September 16 2013
I have just returned home from a 30-day round-the-world journey that took me to 3 countries (Japan, Italy and the UK). It will take me a little time to digest the experiences and share more insights, tenkara how-to’s, videos and photographs with you.
But there was one photo that jumped at me the other day and I wanted to share it with you.
During this trip I tried many tenkara flies which were given to me by friends I made along the way. I used most flies given to me, even if they were not the “one fly” that I normally tie. After all they were in my box and because they were there, if the catching slowed down I had to experiment. Interestingly, not a single time did changing flies started producing more fish. I did catch fish on at least 3 other flies (one dry, a bead head nymph and a very small nymph), but switching back to my usual fly produced fish too and I can honestly say I didn’t notice any difference.
I realized a big part of my confidence and reliance on “one fly” stems from having left the others behind, and the biggest reason I like the idea of one fly is so I don’t have to think much about what I’ll be using, nor spend a lot of time working on flies or second-guessing my fly choice.
Regardless, in the last 30 days I have caught 8 different species/types of trout (Amago, Yamame, Yamato Iwana, Nikko Iwana, rainbow, leopard trout, Mediterranean brown trout, and brown trout), in addition to grayling, 2 types of minnows and a chub. I caught each one of these species on the Ishigaki Kebari. I caught these fish, with that fly, in shallow water and in deep waters. I fished with it in slow and super clear spring creeks, in steep tumbling mountain streams, in large rivers, in dark tea-colored waters, in notoriously difficult tailwaters, and in clear water for spooky fish. I also fished in hot and humid days, bright and dry days and in torrential rains.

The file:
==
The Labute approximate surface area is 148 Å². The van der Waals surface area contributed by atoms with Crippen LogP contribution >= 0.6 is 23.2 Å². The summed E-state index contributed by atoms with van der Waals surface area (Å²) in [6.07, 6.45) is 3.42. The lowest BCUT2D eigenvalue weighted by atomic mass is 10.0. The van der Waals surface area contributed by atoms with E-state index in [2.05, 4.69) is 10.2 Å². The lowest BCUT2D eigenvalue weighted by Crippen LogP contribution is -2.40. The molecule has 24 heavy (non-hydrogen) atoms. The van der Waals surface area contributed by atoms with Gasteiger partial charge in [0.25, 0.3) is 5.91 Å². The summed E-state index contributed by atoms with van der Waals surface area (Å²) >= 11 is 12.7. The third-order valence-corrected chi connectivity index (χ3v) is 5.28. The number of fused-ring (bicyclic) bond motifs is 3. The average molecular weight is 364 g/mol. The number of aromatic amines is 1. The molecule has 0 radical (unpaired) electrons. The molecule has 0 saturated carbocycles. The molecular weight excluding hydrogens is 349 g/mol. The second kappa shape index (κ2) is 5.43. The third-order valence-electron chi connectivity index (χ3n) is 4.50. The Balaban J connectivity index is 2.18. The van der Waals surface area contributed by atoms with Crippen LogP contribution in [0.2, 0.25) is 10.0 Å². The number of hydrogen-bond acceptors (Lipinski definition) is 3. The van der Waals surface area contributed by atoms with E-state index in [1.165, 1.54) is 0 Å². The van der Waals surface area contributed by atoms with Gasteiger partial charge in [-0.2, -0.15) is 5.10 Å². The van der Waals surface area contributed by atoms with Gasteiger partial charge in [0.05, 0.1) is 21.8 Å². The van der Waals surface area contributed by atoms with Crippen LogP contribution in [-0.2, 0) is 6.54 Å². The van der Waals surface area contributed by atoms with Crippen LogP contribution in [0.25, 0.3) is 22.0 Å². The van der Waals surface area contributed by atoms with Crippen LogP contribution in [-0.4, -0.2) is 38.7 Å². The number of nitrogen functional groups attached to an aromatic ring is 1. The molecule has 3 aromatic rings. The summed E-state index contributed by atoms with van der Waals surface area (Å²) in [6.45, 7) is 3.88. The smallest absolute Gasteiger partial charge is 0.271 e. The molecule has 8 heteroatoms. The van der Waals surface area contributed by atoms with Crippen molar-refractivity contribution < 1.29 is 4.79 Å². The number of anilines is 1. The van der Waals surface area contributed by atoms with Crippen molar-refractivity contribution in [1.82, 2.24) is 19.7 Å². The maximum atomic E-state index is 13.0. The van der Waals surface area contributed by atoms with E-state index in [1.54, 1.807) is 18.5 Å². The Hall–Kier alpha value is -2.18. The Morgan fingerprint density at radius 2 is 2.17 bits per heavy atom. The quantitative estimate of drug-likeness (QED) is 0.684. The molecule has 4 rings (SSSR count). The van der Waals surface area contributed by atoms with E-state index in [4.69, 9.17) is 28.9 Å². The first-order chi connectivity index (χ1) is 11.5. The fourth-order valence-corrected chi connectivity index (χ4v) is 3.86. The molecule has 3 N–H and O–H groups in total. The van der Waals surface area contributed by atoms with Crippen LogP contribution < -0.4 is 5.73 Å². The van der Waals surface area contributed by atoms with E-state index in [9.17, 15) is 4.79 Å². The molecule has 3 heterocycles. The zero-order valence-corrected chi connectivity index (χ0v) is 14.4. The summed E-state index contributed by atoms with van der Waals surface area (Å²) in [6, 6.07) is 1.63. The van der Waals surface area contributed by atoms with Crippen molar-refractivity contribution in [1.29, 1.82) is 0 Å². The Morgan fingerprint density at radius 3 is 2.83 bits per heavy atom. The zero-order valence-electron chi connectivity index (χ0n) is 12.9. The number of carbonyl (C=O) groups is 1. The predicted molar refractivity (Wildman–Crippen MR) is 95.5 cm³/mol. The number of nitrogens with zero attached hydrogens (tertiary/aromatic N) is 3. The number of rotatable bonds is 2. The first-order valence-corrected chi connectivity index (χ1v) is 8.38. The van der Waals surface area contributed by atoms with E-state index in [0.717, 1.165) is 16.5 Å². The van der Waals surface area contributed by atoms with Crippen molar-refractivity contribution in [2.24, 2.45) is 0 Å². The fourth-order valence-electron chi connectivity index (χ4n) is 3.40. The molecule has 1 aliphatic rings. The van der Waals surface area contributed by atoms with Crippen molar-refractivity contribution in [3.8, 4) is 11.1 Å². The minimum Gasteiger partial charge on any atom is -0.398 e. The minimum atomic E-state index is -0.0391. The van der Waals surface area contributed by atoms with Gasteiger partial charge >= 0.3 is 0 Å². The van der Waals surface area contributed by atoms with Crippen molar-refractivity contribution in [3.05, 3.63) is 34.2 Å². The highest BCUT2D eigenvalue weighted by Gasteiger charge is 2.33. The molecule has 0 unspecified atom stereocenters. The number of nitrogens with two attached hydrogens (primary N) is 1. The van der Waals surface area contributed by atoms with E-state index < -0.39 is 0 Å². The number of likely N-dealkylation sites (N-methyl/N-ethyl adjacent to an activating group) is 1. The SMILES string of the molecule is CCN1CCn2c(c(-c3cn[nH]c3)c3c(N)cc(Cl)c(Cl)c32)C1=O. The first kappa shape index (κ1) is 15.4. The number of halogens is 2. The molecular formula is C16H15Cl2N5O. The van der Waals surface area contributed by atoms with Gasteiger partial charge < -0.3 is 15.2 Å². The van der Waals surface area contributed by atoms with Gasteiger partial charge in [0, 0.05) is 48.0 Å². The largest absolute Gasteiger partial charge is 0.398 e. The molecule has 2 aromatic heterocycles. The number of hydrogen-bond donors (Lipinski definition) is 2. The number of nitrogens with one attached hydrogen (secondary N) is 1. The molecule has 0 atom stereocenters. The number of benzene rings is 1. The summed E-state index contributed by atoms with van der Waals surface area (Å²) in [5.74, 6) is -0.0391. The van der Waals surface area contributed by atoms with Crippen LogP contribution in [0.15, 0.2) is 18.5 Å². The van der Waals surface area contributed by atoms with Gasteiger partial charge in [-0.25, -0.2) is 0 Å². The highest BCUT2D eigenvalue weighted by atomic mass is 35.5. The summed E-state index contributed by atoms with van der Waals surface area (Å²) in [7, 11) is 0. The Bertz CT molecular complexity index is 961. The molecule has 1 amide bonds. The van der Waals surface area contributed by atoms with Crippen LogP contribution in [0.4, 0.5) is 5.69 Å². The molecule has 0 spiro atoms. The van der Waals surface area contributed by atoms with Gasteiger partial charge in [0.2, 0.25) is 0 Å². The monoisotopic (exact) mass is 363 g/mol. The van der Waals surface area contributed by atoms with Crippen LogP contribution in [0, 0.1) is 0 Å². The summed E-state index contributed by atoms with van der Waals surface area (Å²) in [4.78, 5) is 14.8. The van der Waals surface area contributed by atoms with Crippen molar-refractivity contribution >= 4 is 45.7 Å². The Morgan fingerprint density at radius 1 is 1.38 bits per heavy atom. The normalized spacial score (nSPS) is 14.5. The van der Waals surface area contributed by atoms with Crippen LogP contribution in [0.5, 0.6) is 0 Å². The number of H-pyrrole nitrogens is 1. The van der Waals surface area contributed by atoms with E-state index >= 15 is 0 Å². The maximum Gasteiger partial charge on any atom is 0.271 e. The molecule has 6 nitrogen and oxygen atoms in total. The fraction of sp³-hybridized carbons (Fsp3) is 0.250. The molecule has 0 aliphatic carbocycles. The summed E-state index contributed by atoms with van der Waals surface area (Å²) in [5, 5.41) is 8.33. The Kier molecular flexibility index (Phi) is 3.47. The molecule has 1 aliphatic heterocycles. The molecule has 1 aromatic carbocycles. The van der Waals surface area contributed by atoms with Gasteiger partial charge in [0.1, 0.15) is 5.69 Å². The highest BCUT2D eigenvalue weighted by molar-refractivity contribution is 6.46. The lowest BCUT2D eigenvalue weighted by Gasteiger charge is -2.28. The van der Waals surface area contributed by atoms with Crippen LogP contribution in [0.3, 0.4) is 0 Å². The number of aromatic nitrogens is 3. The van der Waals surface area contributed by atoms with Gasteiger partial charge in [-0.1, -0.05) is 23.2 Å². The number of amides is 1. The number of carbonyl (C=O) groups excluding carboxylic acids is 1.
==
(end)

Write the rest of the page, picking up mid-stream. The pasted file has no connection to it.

Why did I do it? It was not a mission to catch as many fish species on “one fly”, it really was not that at all. I just did it because that’s the fly I had most of in my box and over the last few years I have gained a great degree of confidence that it works in a variety of waters and for a variety of fish. The greatest thing about it for me is freedom. This approach allowed me to travel to 3 countries with the same small fly box, without once having to go online to see what would be hatching in the waters. As I often say the one fly approach in the most difficult concept in tenkara for people to embrace, but I also find it to be the most liberating concept from this wonderful method.